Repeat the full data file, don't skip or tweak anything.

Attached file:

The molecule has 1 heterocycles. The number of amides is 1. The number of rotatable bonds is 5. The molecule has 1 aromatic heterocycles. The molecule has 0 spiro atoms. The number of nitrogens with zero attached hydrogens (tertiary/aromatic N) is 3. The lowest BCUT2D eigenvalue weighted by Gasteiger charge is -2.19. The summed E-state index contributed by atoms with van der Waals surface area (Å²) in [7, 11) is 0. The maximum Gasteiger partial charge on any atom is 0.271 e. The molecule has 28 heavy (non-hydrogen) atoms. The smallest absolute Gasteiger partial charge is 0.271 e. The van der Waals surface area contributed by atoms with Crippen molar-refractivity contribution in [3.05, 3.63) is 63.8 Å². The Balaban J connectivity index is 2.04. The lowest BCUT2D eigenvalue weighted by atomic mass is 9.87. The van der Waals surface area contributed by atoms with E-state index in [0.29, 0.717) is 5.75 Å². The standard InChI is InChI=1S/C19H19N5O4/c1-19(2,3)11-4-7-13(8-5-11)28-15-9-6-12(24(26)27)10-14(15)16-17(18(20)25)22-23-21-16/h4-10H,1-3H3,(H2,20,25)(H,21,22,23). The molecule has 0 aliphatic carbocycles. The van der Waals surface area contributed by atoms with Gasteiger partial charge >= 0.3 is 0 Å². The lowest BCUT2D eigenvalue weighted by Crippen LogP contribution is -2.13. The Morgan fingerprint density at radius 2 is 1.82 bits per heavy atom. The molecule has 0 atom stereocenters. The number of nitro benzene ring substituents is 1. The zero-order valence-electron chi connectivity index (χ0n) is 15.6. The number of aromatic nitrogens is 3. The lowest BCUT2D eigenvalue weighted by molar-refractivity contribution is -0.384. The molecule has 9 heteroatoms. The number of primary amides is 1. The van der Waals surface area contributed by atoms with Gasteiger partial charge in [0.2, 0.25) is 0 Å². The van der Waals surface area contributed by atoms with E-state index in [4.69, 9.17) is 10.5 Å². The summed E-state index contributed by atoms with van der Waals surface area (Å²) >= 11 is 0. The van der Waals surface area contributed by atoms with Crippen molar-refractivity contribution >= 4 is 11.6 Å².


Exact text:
The molecule has 1 heterocycles. The number of amides is 1. The number of rotatable bonds is 5. The molecule has 1 aromatic heterocycles. The molecule has 0 spiro atoms. The number of nitrogens with zero attached hydrogens (tertiary/aromatic N) is 3. The lowest BCUT2D eigenvalue weighted by Gasteiger charge is -2.19. The summed E-state index contributed by atoms with van der Waals surface area (Å²) in [7, 11) is 0. The maximum Gasteiger partial charge on any atom is 0.271 e. The molecule has 28 heavy (non-hydrogen) atoms. The smallest absolute Gasteiger partial charge is 0.271 e. The van der Waals surface area contributed by atoms with Crippen molar-refractivity contribution in [3.05, 3.63) is 63.8 Å². The Balaban J connectivity index is 2.04. The lowest BCUT2D eigenvalue weighted by atomic mass is 9.87. The van der Waals surface area contributed by atoms with E-state index in [0.29, 0.717) is 5.75 Å². The standard InChI is InChI=1S/C19H19N5O4/c1-19(2,3)11-4-7-13(8-5-11)28-15-9-6-12(24(26)27)10-14(15)16-17(18(20)25)22-23-21-16/h4-10H,1-3H3,(H2,20,25)(H,21,22,23). The molecule has 0 aliphatic carbocycles. The van der Waals surface area contributed by atoms with Gasteiger partial charge >= 0.3 is 0 Å². The lowest BCUT2D eigenvalue weighted by Crippen LogP contribution is -2.13. The Morgan fingerprint density at radius 2 is 1.82 bits per heavy atom. The molecule has 0 atom stereocenters. The number of nitro benzene ring substituents is 1. The zero-order valence-electron chi connectivity index (χ0n) is 15.6. The number of aromatic nitrogens is 3. The lowest BCUT2D eigenvalue weighted by molar-refractivity contribution is -0.384. The molecule has 9 heteroatoms. The number of primary amides is 1. The van der Waals surface area contributed by atoms with Gasteiger partial charge in [0.2, 0.25) is 0 Å². The van der Waals surface area contributed by atoms with E-state index in [4.69, 9.17) is 10.5 Å². The summed E-state index contributed by atoms with van der Waals surface area (Å²) >= 11 is 0. The van der Waals surface area contributed by atoms with Crippen molar-refractivity contribution >= 4 is 11.6 Å².